For all intents and purposes, I think it is best to reach the Upper Ames Falls by way of the Ames Power Plant, which is near the small hamlet of Ames, Colorado. This hamlet is roughly a half-hour drive from the town of Telluride.
From Telluride, I drove west on the CO-145 for about 3 miles to the roundabout where I continued on the CO-145 south after taking the second exit.
Then, I drove south on the CO-145 for about 7 mile to a sharp right turn onto the unpaved County Road 63L, which was just before the bridge over the Howard Fork.
I then followed the unpaved 63L Road for just under a mile to a sharp left turn onto the Ames Road.
Then, I descended the Ames Road for roughly 0.3 miles to the Ames Hydroelectric Generating Plant, where there was a lot of space for parking when I visited.
This is where I’d recommend parking the vehicle then walking the rest of the way because I’d argue that it would take almost as much time to try to drive the rest of the way than it would be to walk it.
Nevertheless, if you’ve got a vehicle rugged enough to handle it, you can drive the narrow road on the left just past this power plant.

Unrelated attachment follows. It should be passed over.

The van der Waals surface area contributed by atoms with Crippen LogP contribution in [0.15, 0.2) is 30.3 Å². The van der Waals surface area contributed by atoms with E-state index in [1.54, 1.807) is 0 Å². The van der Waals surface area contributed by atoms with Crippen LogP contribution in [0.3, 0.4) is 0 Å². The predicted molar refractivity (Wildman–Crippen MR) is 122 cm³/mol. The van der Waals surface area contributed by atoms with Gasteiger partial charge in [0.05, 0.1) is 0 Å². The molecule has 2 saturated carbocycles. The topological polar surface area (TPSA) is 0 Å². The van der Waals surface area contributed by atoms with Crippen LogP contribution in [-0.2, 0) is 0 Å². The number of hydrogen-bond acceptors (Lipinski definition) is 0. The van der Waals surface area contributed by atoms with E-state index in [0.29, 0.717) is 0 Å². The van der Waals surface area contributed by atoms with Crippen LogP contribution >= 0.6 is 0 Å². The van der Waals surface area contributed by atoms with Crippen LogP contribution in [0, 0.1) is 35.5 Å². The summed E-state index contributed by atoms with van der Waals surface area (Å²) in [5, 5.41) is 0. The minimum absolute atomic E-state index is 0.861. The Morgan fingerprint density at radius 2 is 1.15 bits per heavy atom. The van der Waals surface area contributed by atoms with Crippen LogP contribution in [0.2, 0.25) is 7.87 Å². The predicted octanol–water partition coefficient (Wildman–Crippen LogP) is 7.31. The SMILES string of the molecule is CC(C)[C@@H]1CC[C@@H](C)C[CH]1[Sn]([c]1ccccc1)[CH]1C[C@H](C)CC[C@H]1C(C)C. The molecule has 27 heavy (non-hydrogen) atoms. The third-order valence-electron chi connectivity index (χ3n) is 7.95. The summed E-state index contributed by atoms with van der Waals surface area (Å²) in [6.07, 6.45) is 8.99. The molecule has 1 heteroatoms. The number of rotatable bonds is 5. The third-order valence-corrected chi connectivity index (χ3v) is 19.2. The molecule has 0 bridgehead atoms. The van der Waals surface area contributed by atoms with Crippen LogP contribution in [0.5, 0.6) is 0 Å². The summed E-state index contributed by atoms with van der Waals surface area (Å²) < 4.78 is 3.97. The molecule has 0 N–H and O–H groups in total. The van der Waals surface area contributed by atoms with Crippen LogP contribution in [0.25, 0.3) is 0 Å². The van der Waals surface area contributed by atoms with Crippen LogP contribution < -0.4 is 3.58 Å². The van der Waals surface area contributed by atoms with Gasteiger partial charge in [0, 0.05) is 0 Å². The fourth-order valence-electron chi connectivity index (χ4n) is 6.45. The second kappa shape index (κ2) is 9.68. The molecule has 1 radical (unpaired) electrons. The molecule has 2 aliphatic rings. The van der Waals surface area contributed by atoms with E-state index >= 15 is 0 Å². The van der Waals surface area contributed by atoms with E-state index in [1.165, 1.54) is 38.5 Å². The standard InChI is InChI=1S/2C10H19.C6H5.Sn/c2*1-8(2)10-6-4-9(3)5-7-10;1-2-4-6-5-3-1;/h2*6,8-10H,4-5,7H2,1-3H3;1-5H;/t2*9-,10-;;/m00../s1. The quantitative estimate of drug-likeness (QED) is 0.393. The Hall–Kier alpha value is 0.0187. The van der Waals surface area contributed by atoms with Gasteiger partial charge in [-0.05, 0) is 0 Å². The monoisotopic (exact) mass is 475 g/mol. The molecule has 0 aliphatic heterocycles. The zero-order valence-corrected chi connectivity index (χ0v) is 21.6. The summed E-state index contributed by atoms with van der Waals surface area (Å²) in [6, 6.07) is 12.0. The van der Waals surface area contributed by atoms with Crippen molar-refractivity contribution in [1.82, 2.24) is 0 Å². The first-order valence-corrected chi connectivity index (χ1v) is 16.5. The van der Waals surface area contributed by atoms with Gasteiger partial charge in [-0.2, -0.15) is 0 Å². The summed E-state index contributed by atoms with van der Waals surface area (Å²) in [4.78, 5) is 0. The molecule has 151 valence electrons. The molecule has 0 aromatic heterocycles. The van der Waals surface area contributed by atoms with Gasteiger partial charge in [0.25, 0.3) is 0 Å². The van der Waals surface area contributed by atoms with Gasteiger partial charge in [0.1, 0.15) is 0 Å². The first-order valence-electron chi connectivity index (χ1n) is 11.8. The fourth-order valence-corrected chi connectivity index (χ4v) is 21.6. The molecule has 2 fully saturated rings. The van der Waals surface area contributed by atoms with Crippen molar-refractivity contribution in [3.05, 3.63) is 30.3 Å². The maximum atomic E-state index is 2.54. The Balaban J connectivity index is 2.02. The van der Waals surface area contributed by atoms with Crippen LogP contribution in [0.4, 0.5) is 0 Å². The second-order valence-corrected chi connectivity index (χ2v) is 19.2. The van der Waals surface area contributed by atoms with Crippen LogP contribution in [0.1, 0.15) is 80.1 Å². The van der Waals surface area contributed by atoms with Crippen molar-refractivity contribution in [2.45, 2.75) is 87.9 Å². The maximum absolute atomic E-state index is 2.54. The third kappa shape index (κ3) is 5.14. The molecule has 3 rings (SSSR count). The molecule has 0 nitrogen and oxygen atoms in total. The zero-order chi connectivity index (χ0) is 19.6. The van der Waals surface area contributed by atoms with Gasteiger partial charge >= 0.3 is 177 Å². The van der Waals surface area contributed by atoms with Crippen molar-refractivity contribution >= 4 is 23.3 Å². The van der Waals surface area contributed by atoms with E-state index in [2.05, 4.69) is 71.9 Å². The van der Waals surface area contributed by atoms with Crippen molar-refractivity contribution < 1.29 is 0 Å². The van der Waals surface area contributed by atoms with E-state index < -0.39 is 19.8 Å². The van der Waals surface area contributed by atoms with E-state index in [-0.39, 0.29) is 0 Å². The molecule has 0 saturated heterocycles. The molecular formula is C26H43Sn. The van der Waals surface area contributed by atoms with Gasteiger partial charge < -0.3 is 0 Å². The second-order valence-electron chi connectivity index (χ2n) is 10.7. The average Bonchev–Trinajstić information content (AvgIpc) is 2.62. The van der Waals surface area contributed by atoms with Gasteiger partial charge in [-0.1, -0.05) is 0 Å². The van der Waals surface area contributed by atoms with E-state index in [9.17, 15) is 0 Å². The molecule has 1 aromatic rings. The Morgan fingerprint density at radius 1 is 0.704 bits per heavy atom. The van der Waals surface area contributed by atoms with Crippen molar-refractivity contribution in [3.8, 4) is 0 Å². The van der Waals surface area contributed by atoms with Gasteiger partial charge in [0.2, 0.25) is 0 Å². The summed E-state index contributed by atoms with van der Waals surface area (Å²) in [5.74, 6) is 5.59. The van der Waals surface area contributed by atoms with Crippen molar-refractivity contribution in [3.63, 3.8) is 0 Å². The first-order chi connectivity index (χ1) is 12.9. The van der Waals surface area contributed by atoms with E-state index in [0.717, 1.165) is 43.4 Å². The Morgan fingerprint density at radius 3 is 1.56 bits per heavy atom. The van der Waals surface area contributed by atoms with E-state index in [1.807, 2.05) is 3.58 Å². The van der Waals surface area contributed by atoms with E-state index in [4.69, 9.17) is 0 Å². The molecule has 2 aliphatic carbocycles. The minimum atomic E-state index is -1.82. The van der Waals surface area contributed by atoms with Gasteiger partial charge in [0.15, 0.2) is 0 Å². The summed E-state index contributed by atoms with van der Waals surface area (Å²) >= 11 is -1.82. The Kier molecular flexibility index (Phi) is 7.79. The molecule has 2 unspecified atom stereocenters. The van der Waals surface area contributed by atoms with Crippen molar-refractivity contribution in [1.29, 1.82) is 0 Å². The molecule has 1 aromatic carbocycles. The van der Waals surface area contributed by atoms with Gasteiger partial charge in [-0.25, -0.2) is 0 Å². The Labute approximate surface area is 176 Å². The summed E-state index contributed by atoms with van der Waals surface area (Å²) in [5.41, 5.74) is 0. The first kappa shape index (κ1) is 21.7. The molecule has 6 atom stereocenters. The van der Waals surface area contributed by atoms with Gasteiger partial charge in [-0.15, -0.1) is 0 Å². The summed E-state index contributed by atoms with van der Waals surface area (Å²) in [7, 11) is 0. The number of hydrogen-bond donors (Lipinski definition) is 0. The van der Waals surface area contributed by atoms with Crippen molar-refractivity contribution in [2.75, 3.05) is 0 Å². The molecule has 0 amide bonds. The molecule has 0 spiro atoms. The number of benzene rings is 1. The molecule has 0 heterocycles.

This road ascends past a green cabin, then a brown cabin, before the road really gets rough as it climbs up some deep craters and protruding rocks on a 4wd track.
After another 0.3 miles, there’s an unsigned fork on the right, which leads the final 0.1-mile to an unsigned parking area that’s essentially the Mystic Falls Trailhead.
From here, you can walk upstream on the Lake Fork towards the base of Upper Ames Falls as described above, or you can walk back down the spur road then continue to the right on the 4wd road to the Galloping Goose Trail (also as described above).
For context, Telluride was 111 miles (over 2 hours drive) north of Durango, 126 miles (about 2.5 hours drive) southeast of Grand Junction, 330 miles (over 6 hours drive) southwest of Denver, 132 miles (under 3 hours drive) east of Moab, Utah, and 322 miles (about 6 hours drive) northwest of Albuquerque, New Mexico.